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Authorities cited rules to shatter war veteran's dream; tweaked them for Prez

Author: TN Raghunatha
Publication: The Pioneer
Date: April 27, 2012
URL: http://www.dailypioneer.com/home/online-channel/360-todays-newspaper/60842-authorities-cited-rules-to-shatter-war-veterans-dream-tweaked-them-for-prez.html

Amid a raging controversy on how the rules were bent to allot defence A1 land in Khadki cantonment to the President, there comes a contrasting story on how the authorities used the same rules to deny permission to a war veteran to build a post-retirement home on his own plot of land in Deolali.

Ironically enough, the Deolali Cantonment Board (DCB) authorities deployed the same rules governing the “defence A1 land” surrounding his private plot admeasuring 7,500 sq metres of land, as a ruse to scatter Lt Col (retd) AK Heble’s dreams of settling down in north Maharashtra’s Deolali town — which is home to the Indian Army’s school of Artillery.

Ahead of formally denying permission to Lt Col (retd) Heble, the DCB went to the extent “usurping” 1,900 sq metres of land from the war veteran’s plot of 7,500 sq metres of land — all in the name of land “re-survey”.

“The DCB officials went out of their way to falsify their own records, manage those in the District Inspector of Land Records (DILR) office, Nashik, to facilitate the merger of 1,900 sq metres of land belonging to me with the defence A1 land surrounding my property,” Heble alleges.

However, Lt Col (retd) Heble continued paying land revenue for the entire 7,500 sq metres for the next 18 years after the “re-survey”.

Ironically enough, the same DCB and Station Headquarters, Deolali, had given an NOC for converting the plot of 7,500 sq metres of land into “no-agricultural” in July 1986, four years prior to Heble and his family members pooled their hard earned money of Rs 15 lakh and bought the land.

The DCB and Station Headquarters, Deolali, also overruled the directive to them by the Army Commander, Southern Command, who permitted Heble to use the access road and asked the board to sanction the building plan subject to all conditions being met.

“The building application should now be considered for sanction if otherwise in order and meets the requirements of the title over the land, FSI, Cantonment building bye-laws etc, and does not involvement encroachment,” the office of the Southern Command’s General Officer-in-Command-in Chief (GoC-in-C) wrote to the president of Deolali Cantonment Board, on September 16,1991.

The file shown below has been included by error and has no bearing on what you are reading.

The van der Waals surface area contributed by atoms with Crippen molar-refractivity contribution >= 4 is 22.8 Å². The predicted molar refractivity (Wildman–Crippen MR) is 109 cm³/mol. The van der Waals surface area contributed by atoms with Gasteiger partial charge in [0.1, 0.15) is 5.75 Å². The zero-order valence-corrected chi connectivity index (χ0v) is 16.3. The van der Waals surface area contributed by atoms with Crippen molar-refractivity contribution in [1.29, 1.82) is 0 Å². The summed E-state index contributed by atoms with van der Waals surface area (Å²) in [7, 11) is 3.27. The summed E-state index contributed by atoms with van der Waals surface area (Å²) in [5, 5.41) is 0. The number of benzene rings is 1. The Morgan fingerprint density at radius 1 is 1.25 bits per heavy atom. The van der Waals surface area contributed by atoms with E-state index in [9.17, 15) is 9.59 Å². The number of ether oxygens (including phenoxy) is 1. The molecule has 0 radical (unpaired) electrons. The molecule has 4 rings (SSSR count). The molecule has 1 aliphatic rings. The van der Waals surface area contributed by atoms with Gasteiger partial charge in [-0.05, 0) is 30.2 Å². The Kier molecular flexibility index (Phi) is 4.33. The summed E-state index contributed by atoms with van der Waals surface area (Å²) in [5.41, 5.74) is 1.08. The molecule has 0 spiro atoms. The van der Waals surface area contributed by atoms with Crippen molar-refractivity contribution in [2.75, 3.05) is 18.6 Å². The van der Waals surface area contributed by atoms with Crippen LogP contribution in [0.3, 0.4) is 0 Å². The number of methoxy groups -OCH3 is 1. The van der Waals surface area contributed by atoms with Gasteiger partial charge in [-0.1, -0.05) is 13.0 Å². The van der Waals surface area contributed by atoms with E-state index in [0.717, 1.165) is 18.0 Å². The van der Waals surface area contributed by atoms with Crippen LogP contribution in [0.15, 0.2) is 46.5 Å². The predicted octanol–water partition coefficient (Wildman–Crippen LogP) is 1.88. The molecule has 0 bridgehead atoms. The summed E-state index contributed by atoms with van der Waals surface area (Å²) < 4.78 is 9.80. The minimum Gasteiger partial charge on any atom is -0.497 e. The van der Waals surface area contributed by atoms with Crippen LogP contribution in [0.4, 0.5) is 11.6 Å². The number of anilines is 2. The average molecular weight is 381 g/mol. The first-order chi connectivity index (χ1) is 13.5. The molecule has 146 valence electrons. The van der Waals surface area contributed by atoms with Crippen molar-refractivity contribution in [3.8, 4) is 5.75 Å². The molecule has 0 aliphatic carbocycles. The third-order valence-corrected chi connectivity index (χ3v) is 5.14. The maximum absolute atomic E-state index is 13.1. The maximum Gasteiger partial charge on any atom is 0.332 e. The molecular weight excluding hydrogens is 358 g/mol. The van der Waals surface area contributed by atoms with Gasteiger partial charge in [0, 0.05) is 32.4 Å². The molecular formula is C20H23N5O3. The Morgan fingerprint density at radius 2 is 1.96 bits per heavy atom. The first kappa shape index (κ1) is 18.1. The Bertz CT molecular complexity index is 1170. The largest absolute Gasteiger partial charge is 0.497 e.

The GoC-in-C’s directive to the contrary to the then DCB president notwithstanding, the DCB refused building permission to Lt Col (retd) Heble. The ostensible reason that the DCB cited for denying Heble permission to build a house on his private land was that the land he and his family members owned had no access road and was surrounded on three sides by the defence A1 land.

Having held onto the land without undertaking construction for 20 long years ( from 1990 to 2010), a despondent war veteran Lt Col (retd) Heble sold the land in two tranches at a collective distress price of Rs 38 lakh in May-July 2010, as against the prevailing land value of Rs 1.32 crore. In fact, the buyer paid the stamp duty for the land value of Rs 1.32 crore. Curiously enough, the man who bought it was a family member of DCB member.

“Since then I wasted many years of my life wanting to settle down in Deolali, I tried to reason possible manner with the DCB and Army headquarters, Maharashtra, Goa and Gujarat. I lost the battle because my unwillingness to pay out bribes to people in uniform at the local level and civilians who touted for them,” Col (retd) Heble told The Pioneer over telephone from New Delhi.

A war veteran, Lt Col (retd) Heble was injured in the Chhamb-Jaurian Sector of J&K and was hospitalised for six months. “Again in 1971, I fought war on the western border in Punjab. Soon after 1971 war both my parents took seriously ill in December 1971. Therefore, I sought a posting on compassionate grounds and decided to keep my parents with me and look after them... Since I had completed mandatory 20 years, I decided to leave the service and settle down in New Delhi in 1984,” Lt Col (retd) Heble said.

“The demands of every person involved in sanctioning building plans were enormous and beyond any reason. They wanted an arm and a leg that included half my land free/gratis along with cash totaling up to about Rs 4 lakh, an amount that in 1990 seemed way beyond,” he said.

“The battle only grew worse after my refusal to pay the bribes. I then reported the matter to the Late Lt Gen BC Joshi, GOC-in-C, Southern Command, but nothing happened. But, soon afterwards, I was banned from using the access road. So much so that a barrier was erected to prevent from accessing my plot of land,” Col (retd) Heble recalled.

“Since the land was in disuse for 20 years, had no commercial value and even after 20 years there were no buyers, I sold the land at a distress price of Rs 38 lakh to the family member of DCB member. Such was the sad state of affairs that the buyer paid stamp duty based on a price of the prevailing ready reckoner market value of the land which was estimated at Rs 1.32 crore,” Heble said.
 
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